The law and regulations prohibit discrimination with respect to employment or occupation on the basis of race, color, sex, religion, national origin or citizenship, disability, sexual orientation or gender identity, age, language, HIV-positive status, or other communicable diseases. Some provinces, including Quebec, New Brunswick, and Newfoundland and Labrador, as well as the Northwest Territories, prohibit employment discrimination on the grounds of social origin, “social condition,” or political opinion. The government enforced the law effectively, and penalties were sufficient to deter violations. Federal law requires, on a complaint basis, equal pay for equal work for four designated groups in federally regulated industries enforced through the Canadian Human Rights Commission: women, persons with disabilities, indigenous persons, and visible minorities. Ontario and Quebec have pay equity laws that cover both the public and private sectors, and other provinces require pay equity only in the public sector.

Authorities encouraged individuals to resolve employment-related discrimination complaints through internal workplace dispute resolution processes as a first recourse, but federal and provincial human rights commissions investigated and mediated complaints and enforced the law and regulations. Some critics complained the process was complex and failed to issue rulings in a timely manner. Foreign migrant workers have the same labor rights as citizens and permanent residents, although NGOs alleged discrimination occurred against migrant workers and that some refugee claimants faced language and other nonlegal barriers that made it difficult to enter the workforce.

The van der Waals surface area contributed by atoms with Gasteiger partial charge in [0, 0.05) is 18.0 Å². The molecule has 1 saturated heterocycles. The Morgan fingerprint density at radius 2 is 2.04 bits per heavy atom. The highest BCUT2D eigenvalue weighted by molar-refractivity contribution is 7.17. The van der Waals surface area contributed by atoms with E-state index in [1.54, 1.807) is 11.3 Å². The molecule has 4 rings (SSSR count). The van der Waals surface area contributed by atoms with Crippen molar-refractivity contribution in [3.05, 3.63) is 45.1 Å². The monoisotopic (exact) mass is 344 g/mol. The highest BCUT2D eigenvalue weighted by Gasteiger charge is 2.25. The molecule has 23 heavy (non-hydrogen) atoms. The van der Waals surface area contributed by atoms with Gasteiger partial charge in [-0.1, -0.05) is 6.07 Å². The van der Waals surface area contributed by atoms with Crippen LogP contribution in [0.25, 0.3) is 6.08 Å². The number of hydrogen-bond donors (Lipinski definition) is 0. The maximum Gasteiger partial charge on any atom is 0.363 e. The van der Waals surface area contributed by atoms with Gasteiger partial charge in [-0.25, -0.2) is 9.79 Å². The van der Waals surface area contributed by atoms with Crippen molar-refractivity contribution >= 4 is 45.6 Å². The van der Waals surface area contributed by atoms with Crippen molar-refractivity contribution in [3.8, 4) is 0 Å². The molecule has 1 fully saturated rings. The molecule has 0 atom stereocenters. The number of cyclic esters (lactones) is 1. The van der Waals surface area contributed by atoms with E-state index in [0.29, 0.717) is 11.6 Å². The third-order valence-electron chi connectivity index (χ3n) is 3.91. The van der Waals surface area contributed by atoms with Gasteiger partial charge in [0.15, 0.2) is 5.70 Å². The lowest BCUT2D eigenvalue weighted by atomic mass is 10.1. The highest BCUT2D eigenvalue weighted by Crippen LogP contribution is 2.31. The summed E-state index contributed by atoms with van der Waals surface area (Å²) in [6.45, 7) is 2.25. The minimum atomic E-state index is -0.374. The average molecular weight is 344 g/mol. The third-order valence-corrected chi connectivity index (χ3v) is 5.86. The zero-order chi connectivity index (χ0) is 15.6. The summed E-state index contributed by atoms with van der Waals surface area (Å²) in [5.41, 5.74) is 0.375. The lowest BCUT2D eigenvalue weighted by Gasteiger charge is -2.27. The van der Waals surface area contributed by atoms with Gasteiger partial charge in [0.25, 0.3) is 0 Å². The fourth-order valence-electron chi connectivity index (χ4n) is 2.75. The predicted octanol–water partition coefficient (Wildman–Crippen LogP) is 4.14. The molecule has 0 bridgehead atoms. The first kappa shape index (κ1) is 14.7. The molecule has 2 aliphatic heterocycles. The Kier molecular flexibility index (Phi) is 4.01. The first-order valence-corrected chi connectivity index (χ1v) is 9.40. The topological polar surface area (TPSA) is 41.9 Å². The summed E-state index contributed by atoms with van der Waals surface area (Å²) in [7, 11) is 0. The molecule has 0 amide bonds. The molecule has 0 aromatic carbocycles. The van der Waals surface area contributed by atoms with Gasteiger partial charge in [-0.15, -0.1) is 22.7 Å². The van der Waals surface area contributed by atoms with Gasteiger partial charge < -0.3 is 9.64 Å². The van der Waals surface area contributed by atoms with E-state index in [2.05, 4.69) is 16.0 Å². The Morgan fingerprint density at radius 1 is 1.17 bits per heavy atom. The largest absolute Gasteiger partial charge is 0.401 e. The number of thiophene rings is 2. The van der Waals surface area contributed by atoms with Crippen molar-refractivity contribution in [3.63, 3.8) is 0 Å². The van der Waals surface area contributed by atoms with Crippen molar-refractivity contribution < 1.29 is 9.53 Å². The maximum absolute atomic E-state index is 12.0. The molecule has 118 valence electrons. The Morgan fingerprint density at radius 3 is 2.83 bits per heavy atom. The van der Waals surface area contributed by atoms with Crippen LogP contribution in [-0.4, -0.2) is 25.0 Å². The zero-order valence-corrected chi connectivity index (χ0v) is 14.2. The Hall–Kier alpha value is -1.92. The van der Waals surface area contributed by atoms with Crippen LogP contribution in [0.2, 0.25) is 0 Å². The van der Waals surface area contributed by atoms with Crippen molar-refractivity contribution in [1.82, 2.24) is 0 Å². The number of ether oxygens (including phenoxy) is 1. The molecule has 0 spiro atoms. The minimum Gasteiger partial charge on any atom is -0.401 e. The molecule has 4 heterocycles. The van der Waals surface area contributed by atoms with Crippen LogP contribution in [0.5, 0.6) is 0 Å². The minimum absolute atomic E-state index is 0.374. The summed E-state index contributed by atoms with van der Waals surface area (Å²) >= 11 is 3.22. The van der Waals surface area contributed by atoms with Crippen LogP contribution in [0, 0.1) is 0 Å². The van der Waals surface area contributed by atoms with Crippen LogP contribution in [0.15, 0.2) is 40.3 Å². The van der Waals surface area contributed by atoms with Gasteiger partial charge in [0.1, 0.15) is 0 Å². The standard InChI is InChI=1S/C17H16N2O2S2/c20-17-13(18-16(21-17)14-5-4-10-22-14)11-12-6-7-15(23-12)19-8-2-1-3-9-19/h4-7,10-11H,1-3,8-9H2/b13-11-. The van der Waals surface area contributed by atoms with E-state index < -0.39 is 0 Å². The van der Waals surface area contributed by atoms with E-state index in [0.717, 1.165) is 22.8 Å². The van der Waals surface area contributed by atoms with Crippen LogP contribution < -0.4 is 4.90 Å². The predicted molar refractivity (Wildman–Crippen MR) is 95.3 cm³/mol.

New Zealand

Section 7. Worker Rights

d. Discrimination with Respect to Employment and Occupation

The law prohibits discrimination with respect to employment and occupation. The government effectively enforced these prohibitions.